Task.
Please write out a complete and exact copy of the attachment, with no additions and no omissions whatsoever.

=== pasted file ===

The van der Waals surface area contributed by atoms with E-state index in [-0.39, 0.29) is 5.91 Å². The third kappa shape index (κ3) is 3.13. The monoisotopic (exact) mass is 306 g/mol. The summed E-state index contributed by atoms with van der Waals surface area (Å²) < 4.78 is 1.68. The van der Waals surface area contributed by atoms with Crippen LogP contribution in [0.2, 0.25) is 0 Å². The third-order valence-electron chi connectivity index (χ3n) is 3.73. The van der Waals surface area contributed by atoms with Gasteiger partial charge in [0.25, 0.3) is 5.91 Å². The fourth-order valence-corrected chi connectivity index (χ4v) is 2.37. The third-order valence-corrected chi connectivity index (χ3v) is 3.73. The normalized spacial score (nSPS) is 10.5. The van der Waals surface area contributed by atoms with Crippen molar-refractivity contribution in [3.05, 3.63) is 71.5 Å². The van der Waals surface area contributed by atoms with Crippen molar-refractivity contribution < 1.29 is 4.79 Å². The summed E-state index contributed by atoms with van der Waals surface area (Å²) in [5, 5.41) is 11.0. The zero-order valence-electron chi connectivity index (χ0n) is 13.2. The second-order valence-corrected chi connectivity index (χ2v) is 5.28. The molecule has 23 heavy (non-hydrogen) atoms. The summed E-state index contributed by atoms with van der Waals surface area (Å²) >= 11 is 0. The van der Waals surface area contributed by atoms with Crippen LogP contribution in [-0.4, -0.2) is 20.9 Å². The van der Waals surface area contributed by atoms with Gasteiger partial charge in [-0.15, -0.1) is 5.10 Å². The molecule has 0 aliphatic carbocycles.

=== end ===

The van der Waals surface area contributed by atoms with E-state index in [-0.39, 0.29) is 5.91 Å². The third kappa shape index (κ3) is 3.13. The monoisotopic (exact) mass is 306 g/mol. The summed E-state index contributed by atoms with van der Waals surface area (Å²) < 4.78 is 1.68. The van der Waals surface area contributed by atoms with Crippen LogP contribution in [0.2, 0.25) is 0 Å². The third-order valence-electron chi connectivity index (χ3n) is 3.73. The van der Waals surface area contributed by atoms with Gasteiger partial charge in [0.25, 0.3) is 5.91 Å². The fourth-order valence-corrected chi connectivity index (χ4v) is 2.37. The third-order valence-corrected chi connectivity index (χ3v) is 3.73. The normalized spacial score (nSPS) is 10.5. The van der Waals surface area contributed by atoms with Crippen molar-refractivity contribution in [3.05, 3.63) is 71.5 Å². The van der Waals surface area contributed by atoms with Crippen molar-refractivity contribution < 1.29 is 4.79 Å². The summed E-state index contributed by atoms with van der Waals surface area (Å²) in [5, 5.41) is 11.0. The zero-order valence-electron chi connectivity index (χ0n) is 13.2. The second-order valence-corrected chi connectivity index (χ2v) is 5.28. The molecule has 23 heavy (non-hydrogen) atoms. The summed E-state index contributed by atoms with van der Waals surface area (Å²) >= 11 is 0. The van der Waals surface area contributed by atoms with Crippen LogP contribution in [-0.4, -0.2) is 20.9 Å². The van der Waals surface area contributed by atoms with Gasteiger partial charge in [-0.15, -0.1) is 5.10 Å². The molecule has 0 aliphatic carbocycles.